Published since 2001
Jeff Fitzgerald is AAJ's resident genius and is often consulted on jazz-related matters of national unimportance.
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I'm a seemingly normal, healthy man of 34, although I read on a 36 year-old level. I'm a fully licensed, board-certified heterosexual. And thusfar, I have remained single (at least until redheaded, left-handed actress Nicole Kidman comes to her senses and makes an honest man out of me). Of all the things we have lost in this society over the past forty years or so, perhaps the most lamented is the concept of the bachelor. There was a time in this country when a man could be intelligent, cultured, witty and single without being automatically described with terms that get people in trouble with those GLAAD folks (no, not the ones who make the trash bags. Look it up). Gone are the days when full-grown adults could play the mating game without bringing a litany of emotional, social, and even political connotations to the simplest sport of slap-and-tickle.
We are being afforded an opportunity to remake ourselves, to strip away decades of convoluted interpersonal dynamics and go back to a time when men and women could commingle without being goaded into adversarial terms by a myriad of self-serving sorts who can't stand to see anyone have any real fun. Here in the new world, where our victim culture has been shattered and all our simpering complaints ring hollow in the face of real tragedy, we can once again return to the comfort of an unaffected self. "Let be be finale of seem," said poet Wallace Stevens, and what the hell that has to do with anything I'll never know.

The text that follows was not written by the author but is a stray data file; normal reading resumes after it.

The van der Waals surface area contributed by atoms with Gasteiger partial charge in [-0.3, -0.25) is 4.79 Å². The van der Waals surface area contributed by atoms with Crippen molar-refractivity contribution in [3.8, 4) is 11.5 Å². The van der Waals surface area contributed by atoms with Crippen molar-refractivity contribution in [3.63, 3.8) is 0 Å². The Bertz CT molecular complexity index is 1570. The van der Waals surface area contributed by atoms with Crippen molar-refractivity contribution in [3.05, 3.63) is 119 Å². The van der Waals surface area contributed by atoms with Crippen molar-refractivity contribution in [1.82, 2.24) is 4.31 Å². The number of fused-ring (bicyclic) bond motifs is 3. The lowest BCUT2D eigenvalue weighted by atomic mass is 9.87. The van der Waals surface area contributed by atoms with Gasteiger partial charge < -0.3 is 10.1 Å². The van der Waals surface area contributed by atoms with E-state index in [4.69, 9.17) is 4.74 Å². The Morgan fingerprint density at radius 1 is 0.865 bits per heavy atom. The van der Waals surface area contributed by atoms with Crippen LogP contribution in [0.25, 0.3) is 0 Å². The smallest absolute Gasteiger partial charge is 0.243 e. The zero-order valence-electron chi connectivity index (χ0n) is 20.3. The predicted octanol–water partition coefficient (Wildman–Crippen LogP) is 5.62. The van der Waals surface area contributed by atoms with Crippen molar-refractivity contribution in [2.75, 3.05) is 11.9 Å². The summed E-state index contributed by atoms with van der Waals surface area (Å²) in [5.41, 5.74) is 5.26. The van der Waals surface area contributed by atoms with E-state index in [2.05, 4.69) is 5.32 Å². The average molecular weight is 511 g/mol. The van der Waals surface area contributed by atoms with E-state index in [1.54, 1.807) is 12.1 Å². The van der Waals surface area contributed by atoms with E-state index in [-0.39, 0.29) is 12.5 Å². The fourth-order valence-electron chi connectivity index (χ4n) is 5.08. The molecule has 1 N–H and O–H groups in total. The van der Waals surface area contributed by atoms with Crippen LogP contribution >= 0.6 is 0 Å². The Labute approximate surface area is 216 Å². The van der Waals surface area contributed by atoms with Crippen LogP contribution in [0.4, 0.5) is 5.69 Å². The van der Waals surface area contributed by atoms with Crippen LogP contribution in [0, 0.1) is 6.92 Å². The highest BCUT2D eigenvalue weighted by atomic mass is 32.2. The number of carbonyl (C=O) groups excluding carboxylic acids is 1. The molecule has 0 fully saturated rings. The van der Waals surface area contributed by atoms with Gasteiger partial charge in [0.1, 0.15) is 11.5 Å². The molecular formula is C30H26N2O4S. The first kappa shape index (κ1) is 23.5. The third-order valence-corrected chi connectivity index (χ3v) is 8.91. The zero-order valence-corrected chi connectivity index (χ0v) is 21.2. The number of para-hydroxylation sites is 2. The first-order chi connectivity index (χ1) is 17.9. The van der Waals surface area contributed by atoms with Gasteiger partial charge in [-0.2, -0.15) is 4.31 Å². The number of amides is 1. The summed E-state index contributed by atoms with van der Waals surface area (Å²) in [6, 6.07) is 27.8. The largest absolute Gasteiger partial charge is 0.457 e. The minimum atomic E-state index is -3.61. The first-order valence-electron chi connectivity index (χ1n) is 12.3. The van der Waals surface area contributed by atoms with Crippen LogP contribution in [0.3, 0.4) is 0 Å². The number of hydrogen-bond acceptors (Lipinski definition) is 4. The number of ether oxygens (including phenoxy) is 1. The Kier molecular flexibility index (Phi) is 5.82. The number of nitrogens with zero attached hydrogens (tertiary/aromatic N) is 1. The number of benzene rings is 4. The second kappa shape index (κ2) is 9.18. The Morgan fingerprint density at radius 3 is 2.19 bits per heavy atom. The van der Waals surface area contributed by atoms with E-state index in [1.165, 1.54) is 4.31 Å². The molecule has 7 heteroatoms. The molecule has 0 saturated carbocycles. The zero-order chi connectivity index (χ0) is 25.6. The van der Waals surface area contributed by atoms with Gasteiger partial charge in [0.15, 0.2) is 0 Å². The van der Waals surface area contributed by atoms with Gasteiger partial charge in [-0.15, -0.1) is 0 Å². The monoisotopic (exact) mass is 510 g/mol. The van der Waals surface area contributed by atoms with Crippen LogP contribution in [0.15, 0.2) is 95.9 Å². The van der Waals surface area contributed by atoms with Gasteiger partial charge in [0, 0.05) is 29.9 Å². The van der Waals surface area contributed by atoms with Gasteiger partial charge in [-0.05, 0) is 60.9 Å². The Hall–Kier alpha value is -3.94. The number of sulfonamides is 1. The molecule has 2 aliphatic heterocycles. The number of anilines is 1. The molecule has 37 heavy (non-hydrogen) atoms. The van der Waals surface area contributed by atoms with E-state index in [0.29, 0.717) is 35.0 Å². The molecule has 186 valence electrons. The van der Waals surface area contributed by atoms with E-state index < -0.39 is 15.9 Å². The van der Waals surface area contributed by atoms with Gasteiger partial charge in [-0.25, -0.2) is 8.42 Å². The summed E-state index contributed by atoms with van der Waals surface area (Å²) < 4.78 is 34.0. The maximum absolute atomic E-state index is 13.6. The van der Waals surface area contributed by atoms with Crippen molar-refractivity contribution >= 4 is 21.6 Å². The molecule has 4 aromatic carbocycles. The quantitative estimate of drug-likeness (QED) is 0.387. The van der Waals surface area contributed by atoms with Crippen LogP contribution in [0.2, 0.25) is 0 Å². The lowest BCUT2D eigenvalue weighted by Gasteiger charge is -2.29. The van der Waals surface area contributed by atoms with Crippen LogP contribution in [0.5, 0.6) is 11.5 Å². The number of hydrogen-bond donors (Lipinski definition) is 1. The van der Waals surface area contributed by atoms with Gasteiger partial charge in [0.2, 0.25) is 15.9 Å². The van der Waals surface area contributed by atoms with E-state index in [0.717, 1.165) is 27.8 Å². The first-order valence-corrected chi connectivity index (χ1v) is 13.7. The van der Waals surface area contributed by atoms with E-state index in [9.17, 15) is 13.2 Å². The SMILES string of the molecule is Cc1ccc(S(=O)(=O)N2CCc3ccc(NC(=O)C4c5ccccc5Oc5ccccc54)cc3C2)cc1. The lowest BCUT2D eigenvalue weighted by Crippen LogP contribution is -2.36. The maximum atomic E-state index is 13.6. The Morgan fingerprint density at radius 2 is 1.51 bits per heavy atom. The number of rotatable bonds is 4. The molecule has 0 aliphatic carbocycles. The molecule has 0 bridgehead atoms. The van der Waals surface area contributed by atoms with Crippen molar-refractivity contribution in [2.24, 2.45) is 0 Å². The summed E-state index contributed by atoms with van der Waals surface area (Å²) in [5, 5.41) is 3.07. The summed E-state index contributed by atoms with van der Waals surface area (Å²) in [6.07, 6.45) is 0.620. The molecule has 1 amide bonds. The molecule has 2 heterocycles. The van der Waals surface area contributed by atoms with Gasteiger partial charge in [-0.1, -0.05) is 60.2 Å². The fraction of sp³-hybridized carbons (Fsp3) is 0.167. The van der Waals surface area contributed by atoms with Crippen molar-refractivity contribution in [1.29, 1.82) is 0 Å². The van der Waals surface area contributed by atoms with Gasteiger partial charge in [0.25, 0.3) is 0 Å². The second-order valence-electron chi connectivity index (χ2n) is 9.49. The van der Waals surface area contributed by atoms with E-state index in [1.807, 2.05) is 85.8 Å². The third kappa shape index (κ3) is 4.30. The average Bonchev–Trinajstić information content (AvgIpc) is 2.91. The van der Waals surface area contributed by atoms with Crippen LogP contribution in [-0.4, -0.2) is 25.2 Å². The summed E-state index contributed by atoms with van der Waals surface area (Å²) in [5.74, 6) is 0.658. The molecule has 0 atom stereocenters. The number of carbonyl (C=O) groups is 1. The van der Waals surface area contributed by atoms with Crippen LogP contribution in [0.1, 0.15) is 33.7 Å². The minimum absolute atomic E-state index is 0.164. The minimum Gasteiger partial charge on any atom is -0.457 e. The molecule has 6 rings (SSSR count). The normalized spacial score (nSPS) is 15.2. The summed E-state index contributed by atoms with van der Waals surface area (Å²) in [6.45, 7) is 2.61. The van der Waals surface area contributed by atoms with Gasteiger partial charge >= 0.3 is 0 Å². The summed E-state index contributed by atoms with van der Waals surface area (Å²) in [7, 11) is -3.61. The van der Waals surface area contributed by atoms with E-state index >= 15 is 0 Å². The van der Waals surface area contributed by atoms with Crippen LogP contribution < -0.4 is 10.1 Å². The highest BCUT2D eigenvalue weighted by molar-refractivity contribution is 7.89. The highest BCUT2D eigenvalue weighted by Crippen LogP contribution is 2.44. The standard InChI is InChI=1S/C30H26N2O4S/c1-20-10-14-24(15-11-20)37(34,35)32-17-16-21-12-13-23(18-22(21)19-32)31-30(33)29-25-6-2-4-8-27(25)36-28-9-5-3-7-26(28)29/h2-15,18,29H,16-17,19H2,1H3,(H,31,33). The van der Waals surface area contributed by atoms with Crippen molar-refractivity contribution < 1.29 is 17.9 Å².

The point being.
Do you remember the halcyon days when men wore smoking jackets and women wore bullet bras (what the hell is it with this guy and bullet bras? -Ed.) and when a man invited a woman up to see his etchings, by god, he actually had etchings? Those were the days when people knew how to live.
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